“Fuller House” actress Lori Loughlin and husband Mossimo Giannulli filed a not guilty plea in the U.S. District Court on Monday, following indictments alleging the parents paid $500,000 to bribe their daughters’ way into USC. Loughlin and Giannulli entered not guilty pleas to charges of mail fraud and conspiracy to commit money laundering and waived their rights to appear in court for arraignment.
An FBI investigation in March revealed the parents paid senior associate athletic director Donna Heinel to create false athletic recruitment profiles for daughters Olivia Jade, a freshman majoring in psychology who maintains a large online following, and Isabella Giannulli, a sophomore majoring in communication. According to court documents, the two were both labeled as rowing recruits, despite having no experience with the sport. Both daughters are still officially enrolled at the University.
Loughlin and Giannulli are among 13 USC parents indicted in the scheme — the most of any University named in the FBI affidavit. So far, 13 other parents, including “Desperate Housewives” actress Felicity Huffman, have pled guilty to the charges. Fifteen, however, did not plead guilty.
“There are several factors going on here — the evidence may not be as strong against this individual as it was against those who pled guilty,” said Laurie Levenson, a law professor at Loyola Marymount University. “They might think they actually have a defense and certainly wouldn’t want to plead guilty [and] they might feel like they are not getting as much of the benefit by pleading guilty.”
According to court records, The Edge College & Career Network, a for-profit college counseling business founded by William “Rick” Singer, is accused of running the student-athlete recruitment scam. Parents across all eight universities named in the charges — including USC, UCLA and Stanford, Georgetown and Yale — allegedly paid Singer nearly $25 million to unfairly admit students.
Singer — who came to serve as a cooperating witness in the FBI investigation in September — pleaded guilty to money laundering, obstruction, racketeering and conspiracy to defraud the United States March 12.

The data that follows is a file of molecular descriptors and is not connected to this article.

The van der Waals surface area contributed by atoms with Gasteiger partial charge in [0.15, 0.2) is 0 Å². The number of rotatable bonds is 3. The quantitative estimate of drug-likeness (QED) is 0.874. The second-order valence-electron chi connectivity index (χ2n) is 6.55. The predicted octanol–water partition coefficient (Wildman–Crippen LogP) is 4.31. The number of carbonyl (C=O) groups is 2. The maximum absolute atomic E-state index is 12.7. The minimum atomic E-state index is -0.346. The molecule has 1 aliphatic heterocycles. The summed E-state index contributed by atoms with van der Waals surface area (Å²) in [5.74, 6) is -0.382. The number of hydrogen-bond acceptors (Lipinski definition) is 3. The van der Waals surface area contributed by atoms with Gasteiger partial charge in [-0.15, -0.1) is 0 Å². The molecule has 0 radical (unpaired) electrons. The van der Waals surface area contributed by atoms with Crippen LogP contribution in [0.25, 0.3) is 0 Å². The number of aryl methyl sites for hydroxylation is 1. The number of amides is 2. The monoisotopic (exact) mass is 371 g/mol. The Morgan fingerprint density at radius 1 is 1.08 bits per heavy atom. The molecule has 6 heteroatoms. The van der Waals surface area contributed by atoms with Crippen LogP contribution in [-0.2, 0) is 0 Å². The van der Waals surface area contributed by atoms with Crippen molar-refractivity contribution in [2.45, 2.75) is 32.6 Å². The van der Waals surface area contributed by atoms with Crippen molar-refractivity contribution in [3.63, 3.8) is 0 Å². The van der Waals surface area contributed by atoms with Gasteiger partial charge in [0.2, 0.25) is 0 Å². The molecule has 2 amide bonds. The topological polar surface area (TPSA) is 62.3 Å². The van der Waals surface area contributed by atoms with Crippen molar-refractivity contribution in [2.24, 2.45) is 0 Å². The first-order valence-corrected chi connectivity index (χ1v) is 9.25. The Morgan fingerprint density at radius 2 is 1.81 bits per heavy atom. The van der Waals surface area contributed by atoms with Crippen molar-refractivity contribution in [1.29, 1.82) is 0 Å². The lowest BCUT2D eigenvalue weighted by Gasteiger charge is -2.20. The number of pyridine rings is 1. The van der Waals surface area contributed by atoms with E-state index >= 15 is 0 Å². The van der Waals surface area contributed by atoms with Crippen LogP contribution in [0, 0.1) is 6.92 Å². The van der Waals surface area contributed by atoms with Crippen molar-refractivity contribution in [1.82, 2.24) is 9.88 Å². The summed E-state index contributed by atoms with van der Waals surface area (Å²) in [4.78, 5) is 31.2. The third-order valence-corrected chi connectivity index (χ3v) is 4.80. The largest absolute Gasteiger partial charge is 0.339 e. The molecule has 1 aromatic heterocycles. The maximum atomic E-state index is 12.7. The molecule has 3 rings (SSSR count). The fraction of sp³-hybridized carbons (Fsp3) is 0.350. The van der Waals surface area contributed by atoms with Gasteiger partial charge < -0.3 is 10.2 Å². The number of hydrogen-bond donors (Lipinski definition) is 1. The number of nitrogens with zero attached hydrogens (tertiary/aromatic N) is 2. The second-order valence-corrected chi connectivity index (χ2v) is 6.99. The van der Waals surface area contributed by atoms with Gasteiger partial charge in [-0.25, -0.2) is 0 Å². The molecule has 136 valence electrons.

According to court documents, Singer and Giannulli discussed how the payments would work in a recorded phone call Oct. 25:
Singer: So I just want to make sure our stories our the same, because —
Singer: And that your $400,000 was paid to our foundation to help underserved kids.
Giannulli: Uh, perfect.
Singer: OK? I just wanted to make sure that we’re on the same page in case —
During a similarly audited phone call on Nov. 29, Loughlin confirmed her payments to Heinel and Singer:
Singer: Your donation [is] helping the girls get into USC to do —
Singer: — crew even though they didn’t do crew. So nothing like that has been ever mentioned.
Singer: If you ever — ever were to say anything.
Loughlin: So we — so we just — have to say we made a donation to your foundation and that’s it, end of story.
Singer: That is correct.
In addition to Singer and the 13 parents who pleaded guilty, Mark Riddell, a Harvard University graduate at the center of the test-taking aspect of the scam, also pleaded guilty Friday to charges of mail fraud and money laundering.
“I don’t think it is ever fair to assume that because one defendant pleads guilty, then everyone else will as well,” Levenson said. “Hypothetically and theoretically, if you haven’t … talked to all the witnesses, she may be saying, ‘I did not intend or realize that we would be cheating. We came to understand that this is a procedure that is sometimes used by people and I never had an intent to defraud…’ If that’s convincing, then she would have a defensible crime.”
Levenson said Singer’s guilty plea could be used as leverage to have Singer testify as a witness against parents going to trial.
“The people who pled guilty [may end up] testifying against her,” Levenson said. “If everyone testifies against her, it will be her word against many.”